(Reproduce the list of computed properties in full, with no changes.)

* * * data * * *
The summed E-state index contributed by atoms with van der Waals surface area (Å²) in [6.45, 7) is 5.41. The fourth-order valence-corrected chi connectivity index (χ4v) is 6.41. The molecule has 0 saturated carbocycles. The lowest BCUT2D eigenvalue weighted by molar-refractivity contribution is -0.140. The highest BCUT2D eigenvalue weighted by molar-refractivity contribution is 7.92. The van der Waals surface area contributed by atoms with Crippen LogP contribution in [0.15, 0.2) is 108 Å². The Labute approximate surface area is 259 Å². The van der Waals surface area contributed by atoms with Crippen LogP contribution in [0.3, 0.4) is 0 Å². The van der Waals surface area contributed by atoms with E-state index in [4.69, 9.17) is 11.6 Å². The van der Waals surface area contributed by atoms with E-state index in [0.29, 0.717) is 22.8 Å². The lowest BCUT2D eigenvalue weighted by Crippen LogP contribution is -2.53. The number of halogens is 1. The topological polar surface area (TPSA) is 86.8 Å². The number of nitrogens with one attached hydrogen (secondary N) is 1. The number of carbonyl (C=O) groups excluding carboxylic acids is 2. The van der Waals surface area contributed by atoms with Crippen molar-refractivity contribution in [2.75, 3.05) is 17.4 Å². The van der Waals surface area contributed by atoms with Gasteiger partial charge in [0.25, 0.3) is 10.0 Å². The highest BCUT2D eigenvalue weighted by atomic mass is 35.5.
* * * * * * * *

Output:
The summed E-state index contributed by atoms with van der Waals surface area (Å²) in [6.45, 7) is 5.41. The fourth-order valence-corrected chi connectivity index (χ4v) is 6.41. The molecule has 0 saturated carbocycles. The lowest BCUT2D eigenvalue weighted by molar-refractivity contribution is -0.140. The highest BCUT2D eigenvalue weighted by molar-refractivity contribution is 7.92. The van der Waals surface area contributed by atoms with Crippen LogP contribution in [0.15, 0.2) is 108 Å². The Labute approximate surface area is 259 Å². The van der Waals surface area contributed by atoms with Crippen LogP contribution in [0.3, 0.4) is 0 Å². The van der Waals surface area contributed by atoms with E-state index in [4.69, 9.17) is 11.6 Å². The van der Waals surface area contributed by atoms with E-state index in [0.29, 0.717) is 22.8 Å². The lowest BCUT2D eigenvalue weighted by Crippen LogP contribution is -2.53. The number of halogens is 1. The topological polar surface area (TPSA) is 86.8 Å². The number of nitrogens with one attached hydrogen (secondary N) is 1. The number of carbonyl (C=O) groups excluding carboxylic acids is 2. The van der Waals surface area contributed by atoms with Crippen molar-refractivity contribution in [2.75, 3.05) is 17.4 Å². The van der Waals surface area contributed by atoms with Gasteiger partial charge in [0.25, 0.3) is 10.0 Å². The highest BCUT2D eigenvalue weighted by atomic mass is 35.5.